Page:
A deeper dive into the payroll tax rulingBy
A Nassau County Judge, elected on the Conservative party ticket last year, dropped a bombshell on the New York Metropolitan region early Wednesday evening when he issued a short and sloppy ruling declaring the MTA Payroll Mobility Tax unconstitutional. The tax, which leads to approximately $1.2-$1.4 billion in annual revenue for the perennially cash-starved agency, has been unpopular outside of New York City, but the alternative — higher fares and much less service — is worse. Now we’re left on the precipice of such a reality.
The decision itself — which you can read right here — is short and on shaky legal grounds. Supreme Court Judge R. Bruce Cozzens, Jr., divorces New York State economic conditions from reality and comes to the conclusion that the tax, as challenged by Nassau County, required a home rule message. Here’s the kicker paragraph:
It is not contested that the counties within the MCTD would be affected if there were a decrease in the capability of the MTA. However, it is hard to see how the residents in Buffalo or other upstate areas would similarly be affected. If this matter really is a substantial state concern, than the legislature could have reasonably taxed every county within the state under a general tax law to meet the MTA deficit. Instead, it chose to only tax those counties within the MCTD. This is because it is only the counties within the MCTD that are affected by the continuance of development of the MTA. By the actions of the legislature itself, it has been shown that the MTA payroll tax is only an issue that is of concern to the residents within the MCTD. Therefore, the budgetary crisis of the MTA is not a substantial state concern and the exception to the home rule message requirement does not apply in this case…The court finds that this law does not bear a reasonable relationship to a substantial State concern.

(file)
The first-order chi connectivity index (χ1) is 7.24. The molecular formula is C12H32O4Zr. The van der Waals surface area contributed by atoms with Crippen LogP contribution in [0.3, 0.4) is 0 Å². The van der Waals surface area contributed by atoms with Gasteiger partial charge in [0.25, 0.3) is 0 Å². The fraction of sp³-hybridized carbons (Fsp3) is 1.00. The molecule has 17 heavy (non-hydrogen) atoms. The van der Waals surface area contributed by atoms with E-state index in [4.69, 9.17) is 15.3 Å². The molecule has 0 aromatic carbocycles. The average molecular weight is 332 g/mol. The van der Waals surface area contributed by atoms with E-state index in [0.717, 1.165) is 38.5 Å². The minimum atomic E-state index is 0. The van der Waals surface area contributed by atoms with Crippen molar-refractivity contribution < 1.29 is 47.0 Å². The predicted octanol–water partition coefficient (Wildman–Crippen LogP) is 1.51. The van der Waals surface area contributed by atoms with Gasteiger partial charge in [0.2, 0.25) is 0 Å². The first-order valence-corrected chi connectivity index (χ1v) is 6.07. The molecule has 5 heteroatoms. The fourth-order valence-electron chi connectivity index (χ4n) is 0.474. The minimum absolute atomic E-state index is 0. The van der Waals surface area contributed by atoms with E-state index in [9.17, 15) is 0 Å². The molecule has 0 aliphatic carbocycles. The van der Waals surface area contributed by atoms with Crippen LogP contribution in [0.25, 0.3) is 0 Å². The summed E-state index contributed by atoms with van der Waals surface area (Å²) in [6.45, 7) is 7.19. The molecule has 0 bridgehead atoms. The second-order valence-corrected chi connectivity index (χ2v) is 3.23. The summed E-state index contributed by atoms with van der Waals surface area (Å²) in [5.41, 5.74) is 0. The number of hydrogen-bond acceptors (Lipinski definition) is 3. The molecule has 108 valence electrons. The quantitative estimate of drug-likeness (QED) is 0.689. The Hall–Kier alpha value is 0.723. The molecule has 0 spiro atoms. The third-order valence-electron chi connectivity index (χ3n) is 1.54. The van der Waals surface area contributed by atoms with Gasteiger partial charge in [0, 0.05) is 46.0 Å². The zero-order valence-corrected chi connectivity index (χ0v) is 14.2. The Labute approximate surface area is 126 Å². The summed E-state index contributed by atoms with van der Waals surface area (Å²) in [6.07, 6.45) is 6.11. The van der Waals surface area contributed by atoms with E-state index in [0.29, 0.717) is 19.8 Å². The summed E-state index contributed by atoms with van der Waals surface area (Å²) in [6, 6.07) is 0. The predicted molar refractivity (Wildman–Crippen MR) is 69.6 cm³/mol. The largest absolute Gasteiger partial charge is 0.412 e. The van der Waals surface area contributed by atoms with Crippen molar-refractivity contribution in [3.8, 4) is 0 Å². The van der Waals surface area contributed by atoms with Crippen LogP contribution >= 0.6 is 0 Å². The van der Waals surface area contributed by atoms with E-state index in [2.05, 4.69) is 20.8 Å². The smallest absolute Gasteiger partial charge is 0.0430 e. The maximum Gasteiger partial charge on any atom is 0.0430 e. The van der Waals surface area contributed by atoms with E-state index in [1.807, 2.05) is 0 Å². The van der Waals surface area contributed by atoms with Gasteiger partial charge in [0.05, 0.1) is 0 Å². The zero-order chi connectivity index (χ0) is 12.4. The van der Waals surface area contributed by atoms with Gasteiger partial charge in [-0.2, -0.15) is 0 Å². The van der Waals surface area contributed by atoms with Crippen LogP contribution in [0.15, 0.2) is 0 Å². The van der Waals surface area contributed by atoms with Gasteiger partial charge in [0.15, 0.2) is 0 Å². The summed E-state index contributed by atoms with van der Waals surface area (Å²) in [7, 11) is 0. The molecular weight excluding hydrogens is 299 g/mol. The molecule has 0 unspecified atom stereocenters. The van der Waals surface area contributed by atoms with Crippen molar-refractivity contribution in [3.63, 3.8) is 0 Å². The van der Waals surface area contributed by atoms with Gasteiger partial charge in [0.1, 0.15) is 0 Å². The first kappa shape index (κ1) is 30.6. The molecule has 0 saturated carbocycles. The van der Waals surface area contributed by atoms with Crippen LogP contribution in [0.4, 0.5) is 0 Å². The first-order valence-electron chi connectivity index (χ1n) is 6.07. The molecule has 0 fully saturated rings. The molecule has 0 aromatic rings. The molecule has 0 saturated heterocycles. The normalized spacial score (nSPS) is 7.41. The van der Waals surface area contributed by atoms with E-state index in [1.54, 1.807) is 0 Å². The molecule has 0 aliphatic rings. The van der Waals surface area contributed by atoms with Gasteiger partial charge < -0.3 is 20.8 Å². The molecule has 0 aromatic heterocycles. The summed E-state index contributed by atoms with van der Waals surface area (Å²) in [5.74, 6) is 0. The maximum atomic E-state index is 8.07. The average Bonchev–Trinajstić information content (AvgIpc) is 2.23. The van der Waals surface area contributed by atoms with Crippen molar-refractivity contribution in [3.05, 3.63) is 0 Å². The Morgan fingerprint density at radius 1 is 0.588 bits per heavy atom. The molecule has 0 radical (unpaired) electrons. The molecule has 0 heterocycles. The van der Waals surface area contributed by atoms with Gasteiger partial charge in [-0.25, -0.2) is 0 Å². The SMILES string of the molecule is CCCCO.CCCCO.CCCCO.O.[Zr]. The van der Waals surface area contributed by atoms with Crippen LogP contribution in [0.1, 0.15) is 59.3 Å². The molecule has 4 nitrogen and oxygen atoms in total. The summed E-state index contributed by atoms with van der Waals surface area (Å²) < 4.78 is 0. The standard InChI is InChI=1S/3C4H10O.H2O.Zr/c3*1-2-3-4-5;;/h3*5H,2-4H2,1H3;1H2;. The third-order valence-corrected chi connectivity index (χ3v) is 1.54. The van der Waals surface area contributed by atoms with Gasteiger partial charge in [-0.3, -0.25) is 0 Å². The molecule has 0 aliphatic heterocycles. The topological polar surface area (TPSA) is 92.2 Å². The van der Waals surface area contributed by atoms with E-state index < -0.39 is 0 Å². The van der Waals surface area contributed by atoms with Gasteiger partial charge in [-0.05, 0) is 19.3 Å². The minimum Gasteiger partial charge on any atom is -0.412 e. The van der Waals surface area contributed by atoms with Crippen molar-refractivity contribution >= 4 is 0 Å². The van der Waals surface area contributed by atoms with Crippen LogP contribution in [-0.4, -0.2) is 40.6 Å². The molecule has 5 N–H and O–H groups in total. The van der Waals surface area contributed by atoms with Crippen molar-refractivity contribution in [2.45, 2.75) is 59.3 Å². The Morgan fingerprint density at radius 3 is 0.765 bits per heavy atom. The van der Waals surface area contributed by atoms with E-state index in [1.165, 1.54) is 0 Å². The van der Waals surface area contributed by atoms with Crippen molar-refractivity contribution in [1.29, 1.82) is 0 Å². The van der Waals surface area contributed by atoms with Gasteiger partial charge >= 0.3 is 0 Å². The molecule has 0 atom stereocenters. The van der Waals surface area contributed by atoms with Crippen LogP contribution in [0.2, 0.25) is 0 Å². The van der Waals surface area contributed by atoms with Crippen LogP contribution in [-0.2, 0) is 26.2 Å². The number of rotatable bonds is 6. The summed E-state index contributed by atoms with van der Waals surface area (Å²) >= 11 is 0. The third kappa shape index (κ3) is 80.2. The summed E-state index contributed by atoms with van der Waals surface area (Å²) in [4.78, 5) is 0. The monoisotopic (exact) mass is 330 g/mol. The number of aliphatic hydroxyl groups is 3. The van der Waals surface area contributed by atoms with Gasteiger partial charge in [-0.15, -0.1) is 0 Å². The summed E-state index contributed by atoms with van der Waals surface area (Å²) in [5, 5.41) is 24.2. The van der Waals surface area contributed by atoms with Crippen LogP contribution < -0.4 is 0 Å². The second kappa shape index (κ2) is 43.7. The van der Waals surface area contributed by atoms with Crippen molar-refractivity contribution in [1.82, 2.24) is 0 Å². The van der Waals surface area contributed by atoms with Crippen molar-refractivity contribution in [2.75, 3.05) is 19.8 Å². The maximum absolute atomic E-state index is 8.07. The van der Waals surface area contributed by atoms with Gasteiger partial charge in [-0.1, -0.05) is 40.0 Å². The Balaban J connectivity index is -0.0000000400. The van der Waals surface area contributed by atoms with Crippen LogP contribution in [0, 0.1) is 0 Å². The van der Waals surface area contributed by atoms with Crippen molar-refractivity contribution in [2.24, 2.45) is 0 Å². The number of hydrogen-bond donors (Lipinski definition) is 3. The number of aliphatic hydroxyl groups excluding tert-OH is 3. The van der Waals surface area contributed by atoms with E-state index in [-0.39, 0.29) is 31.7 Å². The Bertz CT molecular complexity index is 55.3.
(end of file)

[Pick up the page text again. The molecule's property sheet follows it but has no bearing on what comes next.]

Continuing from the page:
Setting aside the fact that there is no one central government in the Metropolitan Commuter Transportation District that could issue a home rule request for a multi-county tax, Cozzens is charitably off his rocker if he thinks MTA funding isn’t a substantial state concern. Well over half the state’s population is centered in the MCTD and without the MTA, the entire’s state region would grind to a halt. We’re not asking Buffalo to fund the MTA (even though perhaps we should), but the impact of losing transit service downstate would definitely be felt upstate.
Meanwhile, from the perspective of precedence, this ruling, if upheld, could be disastrous. Various other taxes endorsed by the state are levied only in the MCTD, and those have stood for years or, in some cases, decades. Sales taxes, mortgage recording taxes, franchising taxes, fuel taxes — all of these could fall under similar logic to that issued in this misguided ruling. The MTA would be facing a multi-billion-dollar deficit that it would likely be flat-out unable to cover without defaulting on many of its outstanding fiscal obligations.
So where do we go from here? As transit advocates are calling on Gov. Andrew Cuomo and leaders in Albany to do something, the MTA says it will not let the case end here. “We will vigorously appeal today’s ruling,” the authority said in a statement. “We believe this opinion will be overturned, since four prior challenges to the constitutionality of the law making the same argument have been dismissed.”
In my mind, it is indeed likely to be overturned, but the short-term losses are unclear. Cozzens’ ruling simply declared the law unconstitutional; he didn’t stay his own opinion for the politics of it to work out. The defendants will have to ask for a higher court to grant a stay if they want to continue collecting the money during the appeals process, and then they’ll have to go through such a process. It’s not going to take a day, a week or even a month.
This is just another partisan jab at the MTA by a judge elevating politics over the law. It’s another sign that transit will never be on an adequately secure position vis-a-vis funding, and it’s another sign that Albany isn’t doing its part. In my thread earlier, some commenters suggested cutting LIRR service to cover the deficit. The MTA won’t do that, but such a doomsday future is one step closer today than it was yesterday.